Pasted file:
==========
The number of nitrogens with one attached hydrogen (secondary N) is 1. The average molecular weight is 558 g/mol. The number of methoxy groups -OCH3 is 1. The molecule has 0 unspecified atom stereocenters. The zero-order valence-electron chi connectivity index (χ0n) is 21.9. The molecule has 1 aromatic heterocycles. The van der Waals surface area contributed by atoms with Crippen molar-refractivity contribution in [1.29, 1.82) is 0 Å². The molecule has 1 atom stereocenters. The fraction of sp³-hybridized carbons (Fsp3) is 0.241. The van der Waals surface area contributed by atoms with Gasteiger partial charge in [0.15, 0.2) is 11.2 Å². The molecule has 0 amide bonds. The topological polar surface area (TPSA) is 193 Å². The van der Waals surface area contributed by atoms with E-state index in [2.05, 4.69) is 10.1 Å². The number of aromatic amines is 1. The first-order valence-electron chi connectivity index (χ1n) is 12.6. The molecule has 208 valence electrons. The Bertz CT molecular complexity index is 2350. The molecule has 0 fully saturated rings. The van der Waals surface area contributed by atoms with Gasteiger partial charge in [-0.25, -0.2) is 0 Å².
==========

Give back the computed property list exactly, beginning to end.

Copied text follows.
The number of nitrogens with one attached hydrogen (secondary N) is 1. The average molecular weight is 558 g/mol. The number of methoxy groups -OCH3 is 1. The molecule has 0 unspecified atom stereocenters. The zero-order valence-electron chi connectivity index (χ0n) is 21.9. The molecule has 1 aromatic heterocycles. The van der Waals surface area contributed by atoms with Crippen molar-refractivity contribution in [1.29, 1.82) is 0 Å². The molecule has 1 atom stereocenters. The fraction of sp³-hybridized carbons (Fsp3) is 0.241. The van der Waals surface area contributed by atoms with Gasteiger partial charge in [0.15, 0.2) is 11.2 Å². The molecule has 0 amide bonds. The topological polar surface area (TPSA) is 193 Å². The van der Waals surface area contributed by atoms with E-state index in [2.05, 4.69) is 10.1 Å². The number of aromatic amines is 1. The first-order valence-electron chi connectivity index (χ1n) is 12.6. The molecule has 208 valence electrons. The Bertz CT molecular complexity index is 2350. The molecule has 0 fully saturated rings. The van der Waals surface area contributed by atoms with Gasteiger partial charge in [-0.25, -0.2) is 0 Å².